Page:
Sabrina Sultana was diagnosed with ‘Muscular Dystrophy’ very early in her life. It was a moment in her childhood that changed everything for her. Ever since then, her muscles gradually weakened and she slowly began to lose her ability to move. The problem worsened as she grew older. She had to drop out of school; she couldn’t play with the other kids in the community; she was looked down upon and rarely left her room.
“I used to be made fun of when I went out. People either took pity on me or were just irritated at my presence, neither of which I could bare. I couldn’t even be present at family get-togethers,” recalls Sabrina. These were the situations Sabrina had to face, right from a very young age. Apart from her physical problems, she had to deal with other kinds of societal problems. Integration of the physically challenged into the main stream of this country has forever been a problem. The differently-abled in this country, rarely manage to make a mark. Most of them are considered to be a burden for families and the lack of initiatives by the government adds to the deplorable situation.
Sabrina’s early-life was not very different either. Finding it difficult to lead a normal life and constantly being singled out in her community, she almost admitted defeat and at one point of time, was ready to spend the rest of her life inside the four walls of her room. However, as fate would have it, Sabrina’s younger sister was soon diagnosed with the same disease and her family was devastated. “My younger sister was the most loved one in the family. She was chirpy, excited and we all loved her a lot. I was extremely depressed when she was diagnosed with the disease. I knew what she would have to go through; I knew that society wouldn’t accept her, and I just couldn’t let that happen, and that was what made me revolt!” recalls Sabrina.
Sabrina took it as a challenge to improve the condition of the physically challenged in Bangladesh. A herculean task; considering the fact that the city of Dhaka barely supports the handicapped. However, that didn’t stop her. She was adamant and desperate at the same time and this led to her writing a letter, addressed to the prime minister of the country. She wasn’t living in ‘Neverland’ neither was she unaware of all the difficulties that lay ahead of her, she knew that the letter would never reach the PM. “ It was just something I had to do. It was just a start,” she says. It was this newly found hope in her life that made her find a new pathway.
She used the social networking website, Facebook, to connect to as many people as possible and spread the contents of her letter. She along with her friend, Salma Mahbub who suffers from Polio, decided to get in touch with people suffering from disabilities and get them all united under one banner. And this lead to the creation of a group called Bangladeshi Systems Change Advocacy Network (B-Scan). B-Scan began on 17 July, 2009 and with almost 5000 members, it’s one of the largest organisations in Bangladesh that addresses such concerns. “My aim was to help people in the society realise and know how the physically-challenged are tortured in Bangladesh, how they don’t stand a chance to succeed in life because of the lack of support. I wanted people to share their stories,” says Sabrina.
What started off as a mere facebook group went on to become a voice for people suffering from disabilities in Bangladesh. Hundreds of people from different parts of the country became a part of the group and eventually created a solid foundation. It was then that Sabrina and co. decided to launch petitions and several other missions, related to the making Dhaka a friendlier city for the physically challenged.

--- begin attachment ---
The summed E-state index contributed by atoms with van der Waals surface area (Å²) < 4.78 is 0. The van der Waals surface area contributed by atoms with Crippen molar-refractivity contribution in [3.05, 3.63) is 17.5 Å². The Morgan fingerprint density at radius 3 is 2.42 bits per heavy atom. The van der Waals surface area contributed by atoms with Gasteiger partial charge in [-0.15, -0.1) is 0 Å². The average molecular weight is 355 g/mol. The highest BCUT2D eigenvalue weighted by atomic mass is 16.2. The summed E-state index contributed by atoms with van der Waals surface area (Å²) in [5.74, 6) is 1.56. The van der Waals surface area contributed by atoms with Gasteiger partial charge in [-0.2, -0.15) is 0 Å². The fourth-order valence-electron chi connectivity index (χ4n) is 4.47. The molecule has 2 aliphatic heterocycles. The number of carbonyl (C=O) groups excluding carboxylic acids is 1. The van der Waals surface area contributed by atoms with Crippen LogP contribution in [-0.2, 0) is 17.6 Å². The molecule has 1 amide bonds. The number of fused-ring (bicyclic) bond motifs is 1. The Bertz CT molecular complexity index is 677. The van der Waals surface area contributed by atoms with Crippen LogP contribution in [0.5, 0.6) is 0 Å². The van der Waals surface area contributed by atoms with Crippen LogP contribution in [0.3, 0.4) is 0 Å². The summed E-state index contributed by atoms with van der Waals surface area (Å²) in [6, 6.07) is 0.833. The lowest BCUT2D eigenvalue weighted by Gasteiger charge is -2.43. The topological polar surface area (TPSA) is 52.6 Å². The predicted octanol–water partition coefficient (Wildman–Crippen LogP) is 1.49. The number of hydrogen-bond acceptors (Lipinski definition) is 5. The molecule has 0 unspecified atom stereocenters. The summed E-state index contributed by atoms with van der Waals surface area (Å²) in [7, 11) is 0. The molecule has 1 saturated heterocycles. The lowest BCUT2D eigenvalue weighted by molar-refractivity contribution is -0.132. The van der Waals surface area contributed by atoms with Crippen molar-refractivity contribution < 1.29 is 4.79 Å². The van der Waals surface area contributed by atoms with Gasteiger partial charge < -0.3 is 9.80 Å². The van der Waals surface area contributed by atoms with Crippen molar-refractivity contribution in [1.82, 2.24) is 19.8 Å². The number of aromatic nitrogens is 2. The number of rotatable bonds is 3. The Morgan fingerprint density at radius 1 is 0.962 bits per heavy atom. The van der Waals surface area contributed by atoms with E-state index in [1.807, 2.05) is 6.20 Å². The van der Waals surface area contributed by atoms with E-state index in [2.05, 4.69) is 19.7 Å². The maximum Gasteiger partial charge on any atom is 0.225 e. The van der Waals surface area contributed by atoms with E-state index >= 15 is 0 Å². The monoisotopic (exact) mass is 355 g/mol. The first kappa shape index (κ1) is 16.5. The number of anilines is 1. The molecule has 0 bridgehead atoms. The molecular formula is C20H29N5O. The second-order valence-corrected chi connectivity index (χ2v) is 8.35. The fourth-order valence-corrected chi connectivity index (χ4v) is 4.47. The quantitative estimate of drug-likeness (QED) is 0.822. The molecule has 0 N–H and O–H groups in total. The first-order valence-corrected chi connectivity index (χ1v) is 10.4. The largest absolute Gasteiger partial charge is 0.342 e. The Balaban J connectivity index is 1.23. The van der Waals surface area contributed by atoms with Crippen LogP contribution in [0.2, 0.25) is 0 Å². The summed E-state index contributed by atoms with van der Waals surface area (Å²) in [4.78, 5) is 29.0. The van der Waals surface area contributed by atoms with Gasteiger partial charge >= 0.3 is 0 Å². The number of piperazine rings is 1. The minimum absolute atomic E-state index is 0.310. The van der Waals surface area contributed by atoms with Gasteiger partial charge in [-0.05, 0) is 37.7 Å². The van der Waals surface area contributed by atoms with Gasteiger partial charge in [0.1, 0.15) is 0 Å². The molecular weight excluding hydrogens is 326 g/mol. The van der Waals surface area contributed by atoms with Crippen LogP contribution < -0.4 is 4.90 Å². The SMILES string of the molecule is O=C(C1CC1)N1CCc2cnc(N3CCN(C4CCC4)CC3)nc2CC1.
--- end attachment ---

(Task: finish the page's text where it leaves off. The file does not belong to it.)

“We began organising awareness campaigns, protests and petitions for different purposes. From making buildings wheelchair-accessible to educating students regarding the difficulties that the physically challenged have to deal with, we covered several issues,” says Sabrina.
The organisation’s basic aims include: access to education, provision of employment oppurtunities, access to public buildings and public transport and the instilling into society a fresh value for the Bangladeshi citizens with disabilities.
B-Scan’s latest project deals with making public transport accessible people suffering from disabilities. A lot of groundbreaking work has already been done and Sabrina is hopeful that the special provisions will come into effect very soon. “Today, my sister can go to school. She studies in the Chittagong Residential School and College. The institute now conducts the classes from on the first floor as opposed to the second floor, just to accommodate my sister. If every other school can follow such similar examples then I am sure many more physically challenged students will be encouraged to go to school,” remarks Sabrina.
There’s a famous saying which states that ‘What doesn’t kill you, makes you stronger’. Sabrina Sultana has faced, been through and mastered the hardships of life. She has come out charging against the cynics who believe that people suffering from disabilities in Bangladesh have no future. She has proved that the age-old proverb is not just a mere saying and that with extreme determination; one can cross the most difficult of barriers. We congratulate Sabrina Sultana for her achievement, for providing so many with a new-found hope and changing their life’s outlook. We hope that in the coming years, B-Scan brings a drastic change in the way that people understand the physically challenged in this country and that they can one day lead a livable life in Bangladesh.